Editor’s note: For Hawaii’s Aug. 11 primary, Civil Beat asked candidates to answer some questions about where they stand on various issues and what their priorities will be if elected.

The following came from Makana Paris, a candidate for an at-large position on the Office of Hawaiian Affairs Board of Trustees. There are 15 candidates for three positions. The others are Leina’ala Ahu Isa, William Aila, Rowena Noelani Akana, Alvin Akina, C. Kaui Amsterdam, Faye Hanohano, Brendon Kalei’aina Lee, Keali’i Makekau, Pohai Ryan, Landen Paikai, John Waihee IV, Marcus Bruce Kalai Pa’aluhi Sr., Kali Puuohau and Eleanor Sharsh-Davis.

Go to Civil Beat’s Elections Guide for general information, and check out other candidates on the Primary Election Ballot.

Candidate for OHA Trustee At Large

Makana Paris
Party Nonpartisan
Age 37
Occupation Research analyst, Hawaii Iron Workers Stabilization Fund
Residence Papakolea


Community organizations/prior offices held

Current president, Prince Kūhiō Hawaiian Civic Club; current vice chair, Pūlama A Hālau for Sewing; current vice chair, Non-Profit Formation Committee, Association of Hawaiian Civic Clubs; Current Member, Non-Profit Compliance Committee, Prince Kūhiō Hawaiian Civic Club; former parliamentarian, Oahu Council of Hawaiian Civic Clubs; former vice chair, ʻAha 2016; former presenter, Big Island Liturgy and Arts Conference; former president, Student Bar Association of the University of Hawaii William S. Richardson School of Law; founder, VASA Pacific Islander Conference.

1. Is OHA fulfilling its mandate to serve the Hawaiian people?

Yes, it is, but it can do more. Our elders have done a wonderful job of ensuring that the current generations of Native Hawaiians attained the largest number of Western degrees in the history of our society. Millions of dollars have been spent providing needed direct services through organizations with longstanding relationships in our communities. In this, OHA has certainly succeeded. However, the methods of 20 and 30 years ago do not work as well in 2018 and will not work at all in 2028 or 2038. It’s time for a new direction. 

OHA should be a service-supporter that empowers local partners who already have the expertise and kuleana (responsibility) to provide services to our communities. OHA can provide support in data collection for better long-term planning and administrative support to promote accountability. In addition, OHA can better actively listen, receive, hear, and consider the thoughts and ideas of those that have kuleana to Hawaii. Together, we must gather expert knowledge, lived experience, and the wisdom of our communities to chart next steps for our collective future. Drawing on the knowledge of our ancestors and considering the needs of those yet unborn, we can leave Hawaii better than we found it. Together, we can rebuild trust. 

2. What would you do to change how OHA is run?

OHA trustees serve as fiduciaries of the trust for the benefit of Native Hawaiians. As a trustee, I intend to faithfully execute the fiduciary’s duties of care, loyalty, good faith, confidentiality, prudence, and disclosure. In line with these obligations, I would move the organization away from taking political positions on issues that are not properly within the kuleana (responsibility) of the office. I would support the organization moving toward administrative efficiency, so we maximize the resources that flow to our beneficiaries.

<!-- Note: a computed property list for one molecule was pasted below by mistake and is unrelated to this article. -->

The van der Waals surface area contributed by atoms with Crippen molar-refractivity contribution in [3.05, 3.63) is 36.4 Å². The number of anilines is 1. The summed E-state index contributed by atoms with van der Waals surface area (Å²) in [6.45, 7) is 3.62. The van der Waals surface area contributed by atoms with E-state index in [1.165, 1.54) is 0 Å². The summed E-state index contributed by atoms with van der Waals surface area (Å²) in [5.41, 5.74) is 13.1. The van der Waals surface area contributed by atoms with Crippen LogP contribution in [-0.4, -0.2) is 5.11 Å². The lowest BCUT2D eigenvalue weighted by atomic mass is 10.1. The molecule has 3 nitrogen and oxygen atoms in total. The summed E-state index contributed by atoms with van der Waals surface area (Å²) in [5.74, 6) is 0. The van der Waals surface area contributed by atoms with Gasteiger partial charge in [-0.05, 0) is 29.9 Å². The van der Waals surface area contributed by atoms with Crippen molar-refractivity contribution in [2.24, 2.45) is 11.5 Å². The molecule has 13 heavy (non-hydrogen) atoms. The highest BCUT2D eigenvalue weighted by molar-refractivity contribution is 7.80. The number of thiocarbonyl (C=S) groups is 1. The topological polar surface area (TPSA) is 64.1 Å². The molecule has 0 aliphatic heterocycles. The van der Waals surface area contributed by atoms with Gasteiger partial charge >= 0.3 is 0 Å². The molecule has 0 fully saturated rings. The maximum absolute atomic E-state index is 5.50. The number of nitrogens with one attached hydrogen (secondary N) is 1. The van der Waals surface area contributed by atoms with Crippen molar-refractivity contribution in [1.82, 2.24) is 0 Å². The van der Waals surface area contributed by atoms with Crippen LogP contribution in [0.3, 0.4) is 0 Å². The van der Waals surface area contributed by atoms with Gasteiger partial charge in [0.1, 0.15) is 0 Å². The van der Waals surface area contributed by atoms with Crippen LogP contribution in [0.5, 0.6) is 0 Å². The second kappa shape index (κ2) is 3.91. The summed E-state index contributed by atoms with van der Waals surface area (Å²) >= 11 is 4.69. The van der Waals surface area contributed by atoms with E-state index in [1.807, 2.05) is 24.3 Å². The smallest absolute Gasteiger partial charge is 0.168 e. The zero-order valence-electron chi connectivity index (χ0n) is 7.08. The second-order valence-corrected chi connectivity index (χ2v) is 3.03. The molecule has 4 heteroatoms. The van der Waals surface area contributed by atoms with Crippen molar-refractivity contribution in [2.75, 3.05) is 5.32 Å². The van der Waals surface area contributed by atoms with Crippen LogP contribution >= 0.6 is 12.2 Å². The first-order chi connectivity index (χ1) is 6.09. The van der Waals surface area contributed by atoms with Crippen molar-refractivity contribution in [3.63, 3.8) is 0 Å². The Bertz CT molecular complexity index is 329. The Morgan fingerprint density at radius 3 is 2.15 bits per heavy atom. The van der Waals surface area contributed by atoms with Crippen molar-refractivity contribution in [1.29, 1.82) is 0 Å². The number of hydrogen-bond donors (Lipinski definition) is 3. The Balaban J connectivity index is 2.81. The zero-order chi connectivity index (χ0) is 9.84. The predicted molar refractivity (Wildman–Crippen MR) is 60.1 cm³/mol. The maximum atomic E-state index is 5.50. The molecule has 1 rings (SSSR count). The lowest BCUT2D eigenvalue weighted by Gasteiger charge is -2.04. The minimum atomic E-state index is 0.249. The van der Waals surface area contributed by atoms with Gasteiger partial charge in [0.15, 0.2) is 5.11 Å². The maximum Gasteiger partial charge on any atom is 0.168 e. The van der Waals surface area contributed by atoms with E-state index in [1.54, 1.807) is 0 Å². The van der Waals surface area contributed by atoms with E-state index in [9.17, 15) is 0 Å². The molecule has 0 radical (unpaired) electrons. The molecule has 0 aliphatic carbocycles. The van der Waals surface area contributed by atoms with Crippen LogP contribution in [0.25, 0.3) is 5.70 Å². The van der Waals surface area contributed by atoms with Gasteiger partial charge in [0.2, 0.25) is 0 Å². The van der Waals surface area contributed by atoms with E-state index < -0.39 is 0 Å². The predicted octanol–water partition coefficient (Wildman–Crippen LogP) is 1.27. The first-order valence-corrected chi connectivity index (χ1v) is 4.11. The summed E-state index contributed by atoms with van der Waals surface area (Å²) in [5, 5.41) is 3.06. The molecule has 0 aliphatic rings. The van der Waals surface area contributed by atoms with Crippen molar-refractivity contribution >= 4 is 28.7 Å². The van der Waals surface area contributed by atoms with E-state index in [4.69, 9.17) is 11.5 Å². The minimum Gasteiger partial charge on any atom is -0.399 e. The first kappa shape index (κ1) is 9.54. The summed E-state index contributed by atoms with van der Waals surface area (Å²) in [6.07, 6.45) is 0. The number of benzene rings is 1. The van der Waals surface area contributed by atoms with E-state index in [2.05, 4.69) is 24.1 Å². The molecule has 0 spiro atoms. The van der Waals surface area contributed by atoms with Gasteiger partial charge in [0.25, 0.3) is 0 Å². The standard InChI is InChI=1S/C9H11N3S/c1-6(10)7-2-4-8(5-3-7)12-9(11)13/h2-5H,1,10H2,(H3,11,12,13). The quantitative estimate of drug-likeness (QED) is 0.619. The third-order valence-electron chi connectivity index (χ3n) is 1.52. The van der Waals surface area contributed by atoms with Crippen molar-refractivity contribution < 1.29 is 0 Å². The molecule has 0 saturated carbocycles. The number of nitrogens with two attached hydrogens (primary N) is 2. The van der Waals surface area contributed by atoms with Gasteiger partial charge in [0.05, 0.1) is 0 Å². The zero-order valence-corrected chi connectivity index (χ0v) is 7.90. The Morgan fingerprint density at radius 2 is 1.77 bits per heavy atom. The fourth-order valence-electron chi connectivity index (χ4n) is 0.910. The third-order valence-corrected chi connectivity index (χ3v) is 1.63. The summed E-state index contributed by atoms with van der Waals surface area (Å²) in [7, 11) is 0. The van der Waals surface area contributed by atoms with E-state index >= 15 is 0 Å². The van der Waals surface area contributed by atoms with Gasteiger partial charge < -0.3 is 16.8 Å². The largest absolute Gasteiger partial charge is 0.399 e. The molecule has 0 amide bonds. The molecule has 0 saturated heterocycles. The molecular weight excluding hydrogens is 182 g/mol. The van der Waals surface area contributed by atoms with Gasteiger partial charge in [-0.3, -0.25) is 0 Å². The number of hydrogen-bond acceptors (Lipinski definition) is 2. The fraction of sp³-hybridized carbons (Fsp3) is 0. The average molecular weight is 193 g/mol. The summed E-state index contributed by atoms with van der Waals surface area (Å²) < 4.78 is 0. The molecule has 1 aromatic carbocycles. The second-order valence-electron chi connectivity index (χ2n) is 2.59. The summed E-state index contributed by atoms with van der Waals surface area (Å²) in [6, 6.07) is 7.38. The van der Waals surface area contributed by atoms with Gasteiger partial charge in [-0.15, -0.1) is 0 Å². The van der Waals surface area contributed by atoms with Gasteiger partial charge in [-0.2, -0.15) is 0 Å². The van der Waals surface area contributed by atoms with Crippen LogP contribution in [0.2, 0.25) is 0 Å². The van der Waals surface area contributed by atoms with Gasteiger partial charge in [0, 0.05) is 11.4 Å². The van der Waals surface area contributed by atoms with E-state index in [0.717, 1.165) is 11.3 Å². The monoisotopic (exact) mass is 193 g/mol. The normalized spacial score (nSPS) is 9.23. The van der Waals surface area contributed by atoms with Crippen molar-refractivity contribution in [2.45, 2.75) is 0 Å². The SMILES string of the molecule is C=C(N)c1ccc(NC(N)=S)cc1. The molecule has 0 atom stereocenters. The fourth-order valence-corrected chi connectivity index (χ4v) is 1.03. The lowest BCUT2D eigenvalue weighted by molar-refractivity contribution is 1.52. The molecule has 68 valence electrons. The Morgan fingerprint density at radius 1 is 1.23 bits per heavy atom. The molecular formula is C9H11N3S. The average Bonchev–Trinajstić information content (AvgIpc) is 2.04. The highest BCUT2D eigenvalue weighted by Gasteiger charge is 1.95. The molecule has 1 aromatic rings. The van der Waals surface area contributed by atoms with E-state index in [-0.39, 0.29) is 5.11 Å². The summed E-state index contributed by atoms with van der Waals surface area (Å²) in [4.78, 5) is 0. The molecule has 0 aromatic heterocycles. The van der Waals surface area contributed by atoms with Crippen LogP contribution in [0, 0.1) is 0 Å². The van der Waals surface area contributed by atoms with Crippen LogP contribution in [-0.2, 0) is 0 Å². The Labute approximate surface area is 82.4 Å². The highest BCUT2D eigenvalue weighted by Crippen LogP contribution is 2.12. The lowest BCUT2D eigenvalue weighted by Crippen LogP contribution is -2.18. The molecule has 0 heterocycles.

I would focus the next strategic plan on long-term goals and economic drivers that will provide the jobs, education, housing, and health care that Native Hawaiians will need to stay and thrive in Hawaii in the years to come.

3. What do you see as the most pressing issue facing Native Hawaiians?

Native Hawaiians need housing, now.  

4. What are your views regarding Hawaiian independence?

My personal views on Hawaiian independence are just that, personal. However, OHA is in a unique position to fund the political, social, and economic studies that need to be done in order for the Native Hawaiian community to make an informed decision about its collective future.

As vice chair of ‘Aha 2016, I have worked collaboratively with others to push for actual scholarly study of the potential benefits and costs of governance. OHA can leverage its resources to not only study these issues, but to enlarge a pool of Native Hawaiian experts who are able to advise the community on all aspects of governance. What that “independence” eventually looks like is a question for a duly constituted and democratically elected Native Hawaiian government to decide to pursue.

But OHA needs to be trusted again to make these proposals a reality. As an OHA trustee I will work to rebuild that trust.

5. Is OHA getting its fair share of ceded-land revenues from the state?

No. And only by working together from a position of unity and solidarity will the board be able to credibly invite the relevant state agencies, legislators, and administration to the table. But sitting down at the table is not enough. In addition, OHA, the state and its agencies, all need to conduct a mutually agreed upon, proper accounting of the public trust resources and its current revenue levels.